“In a word, we must create our own essence; it is in throwing ourselves into the world, in suffering with it, that – little by little – we define ourselves.”
Stephen, in his own words: ” Being Gay to me has always felt like I have the best qualities of understanding men and women and being empathetic toward everyone.
Coming out was exceedingly easy though the phrase “coming out” did not exist when I did it…I was a kid actor doing summer stock, and realized that I was more like a lot of the men I was meeting rather than like my Pop and his pals…I had an easy time of assimilating it as all the older actors were exceedingly supportive; I never felt compelled to hide who I was, but just existed in my comfy world.
My challenges have been to make a living, to continue in happiness, when so many friends in my generation died when AIDS arrived, and to try to be a positive presence on the planet…. I miss so many people no longer on Earth, yet do honor them daily in how I choose to exist here. I adore kids and have helped raise 9 god children over the years, and have always shared life with animals who are constant blessings.”
Noam and Daniel, in their own words: “Tel Aviv is quite a liberal place within a not-always-liberal country. It is a bubble, in many ways parallel to how NYC is viewed within the US.
Gays are an influential part of the society in Tel Aviv: in politics, in media and in culture. Before moving to Cambridge, we both worked full time as journalists in Ha’aretz Newspaper’s culture section, covering arts and architecture on a daily basis. We were one of the only couples there, and perhaps the only gay couple. Personally we can’t say being gay had any negative influence on how we were viewed, it never created any special challenges. We never hid our sexual orientation, quite the contrary.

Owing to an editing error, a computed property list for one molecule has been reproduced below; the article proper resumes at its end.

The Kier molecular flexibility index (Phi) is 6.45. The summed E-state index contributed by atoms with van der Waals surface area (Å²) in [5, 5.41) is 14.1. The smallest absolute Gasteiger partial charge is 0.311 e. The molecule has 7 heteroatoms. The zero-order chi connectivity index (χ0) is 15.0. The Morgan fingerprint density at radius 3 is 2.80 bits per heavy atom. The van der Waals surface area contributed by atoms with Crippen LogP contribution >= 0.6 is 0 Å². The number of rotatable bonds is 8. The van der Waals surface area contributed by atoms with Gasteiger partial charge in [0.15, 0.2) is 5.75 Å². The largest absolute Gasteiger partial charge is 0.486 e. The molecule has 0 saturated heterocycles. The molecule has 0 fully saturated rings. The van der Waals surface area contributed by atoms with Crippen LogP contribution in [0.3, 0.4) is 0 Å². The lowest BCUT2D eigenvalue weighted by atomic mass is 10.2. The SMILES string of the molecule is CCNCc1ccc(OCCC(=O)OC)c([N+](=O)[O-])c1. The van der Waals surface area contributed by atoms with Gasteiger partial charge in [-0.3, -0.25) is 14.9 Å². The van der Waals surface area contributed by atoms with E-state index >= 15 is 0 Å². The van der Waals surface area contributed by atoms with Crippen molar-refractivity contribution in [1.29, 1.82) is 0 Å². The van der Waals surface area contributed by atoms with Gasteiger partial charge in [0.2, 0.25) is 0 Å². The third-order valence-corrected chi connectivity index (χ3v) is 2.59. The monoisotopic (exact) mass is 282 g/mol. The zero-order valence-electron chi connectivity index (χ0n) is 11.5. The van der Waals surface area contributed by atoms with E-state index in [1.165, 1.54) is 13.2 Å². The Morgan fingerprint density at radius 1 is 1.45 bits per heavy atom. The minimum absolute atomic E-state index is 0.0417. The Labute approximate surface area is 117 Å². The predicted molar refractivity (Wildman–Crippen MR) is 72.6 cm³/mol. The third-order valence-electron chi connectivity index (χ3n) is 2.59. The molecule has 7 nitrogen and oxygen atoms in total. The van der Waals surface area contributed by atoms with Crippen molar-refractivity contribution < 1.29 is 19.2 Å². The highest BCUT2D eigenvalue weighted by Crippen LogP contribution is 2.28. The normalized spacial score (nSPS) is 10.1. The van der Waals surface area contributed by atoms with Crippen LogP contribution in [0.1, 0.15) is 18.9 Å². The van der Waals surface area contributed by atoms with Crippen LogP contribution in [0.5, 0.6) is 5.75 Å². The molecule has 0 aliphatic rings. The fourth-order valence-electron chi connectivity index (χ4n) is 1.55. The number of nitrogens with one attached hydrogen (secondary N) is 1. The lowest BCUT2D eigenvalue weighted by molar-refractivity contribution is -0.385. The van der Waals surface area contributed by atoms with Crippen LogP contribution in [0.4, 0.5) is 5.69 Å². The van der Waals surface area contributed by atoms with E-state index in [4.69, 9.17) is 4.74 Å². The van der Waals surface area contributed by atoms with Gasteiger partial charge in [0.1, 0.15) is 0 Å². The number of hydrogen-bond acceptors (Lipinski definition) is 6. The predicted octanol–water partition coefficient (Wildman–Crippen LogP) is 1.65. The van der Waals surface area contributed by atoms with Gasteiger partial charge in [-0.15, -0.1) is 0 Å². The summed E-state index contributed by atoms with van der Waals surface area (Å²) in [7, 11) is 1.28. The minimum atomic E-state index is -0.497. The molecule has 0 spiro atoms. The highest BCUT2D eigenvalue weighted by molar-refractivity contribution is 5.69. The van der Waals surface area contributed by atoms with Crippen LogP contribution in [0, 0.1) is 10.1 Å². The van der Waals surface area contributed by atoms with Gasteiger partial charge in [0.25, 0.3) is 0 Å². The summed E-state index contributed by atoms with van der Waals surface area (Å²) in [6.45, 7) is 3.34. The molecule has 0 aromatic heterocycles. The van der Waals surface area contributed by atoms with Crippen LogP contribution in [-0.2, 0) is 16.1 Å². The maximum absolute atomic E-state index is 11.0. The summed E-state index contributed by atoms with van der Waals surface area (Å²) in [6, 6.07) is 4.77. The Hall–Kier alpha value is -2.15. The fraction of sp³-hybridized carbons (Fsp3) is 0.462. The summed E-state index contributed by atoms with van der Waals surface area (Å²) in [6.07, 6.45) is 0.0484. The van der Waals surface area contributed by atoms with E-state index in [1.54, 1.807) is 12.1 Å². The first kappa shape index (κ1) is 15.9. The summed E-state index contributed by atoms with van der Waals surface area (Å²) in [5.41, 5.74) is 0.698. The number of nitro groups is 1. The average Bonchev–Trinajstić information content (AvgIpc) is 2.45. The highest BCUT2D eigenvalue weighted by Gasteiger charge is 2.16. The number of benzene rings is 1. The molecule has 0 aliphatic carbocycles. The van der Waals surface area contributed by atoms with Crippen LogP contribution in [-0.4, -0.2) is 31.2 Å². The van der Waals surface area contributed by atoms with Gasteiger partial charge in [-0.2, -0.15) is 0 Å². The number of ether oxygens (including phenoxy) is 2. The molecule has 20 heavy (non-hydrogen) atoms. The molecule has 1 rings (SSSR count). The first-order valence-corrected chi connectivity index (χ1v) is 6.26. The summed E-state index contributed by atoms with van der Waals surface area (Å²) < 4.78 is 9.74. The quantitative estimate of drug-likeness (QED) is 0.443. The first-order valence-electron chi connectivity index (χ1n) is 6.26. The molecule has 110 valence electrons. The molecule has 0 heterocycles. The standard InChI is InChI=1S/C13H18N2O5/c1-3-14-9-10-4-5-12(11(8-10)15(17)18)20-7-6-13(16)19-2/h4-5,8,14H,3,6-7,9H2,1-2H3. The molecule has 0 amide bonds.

Though we are pretty new in Boston / Cambridge, we can already say that it is very very different in terms of gay community when compared to Tel Aviv. First of all, Tel Aviv is smaller and everyone knows everyone. Then, of course, Israel is a Mediterranean country: it’s hot, temperamental, edgy, alive all year round and it’s extremely sexual. These things are different in Boston, which is way more introverted and quiet, more educated and calm, more homogeneous in its gay population. It seems sometimes that maybe because gay marriage and being gay has been OK here for a pretty long time, the character of the gay community here has become very institutional.
As for a coming out story. Both of us went to arts high schools and studied classical music (Daniel-piano, Noam- tuba). For our parents, our coming out was not such a big surprise in hindsight. There were phases of therapy in both cases, but today our parents are super accepting. And both parent-pairs are friends with each other too, which is great. They are our family and we think that they see we love each other, they see how we develop and flourish together, and they trust us that we’re OK and that they don’t need to be worried for us.”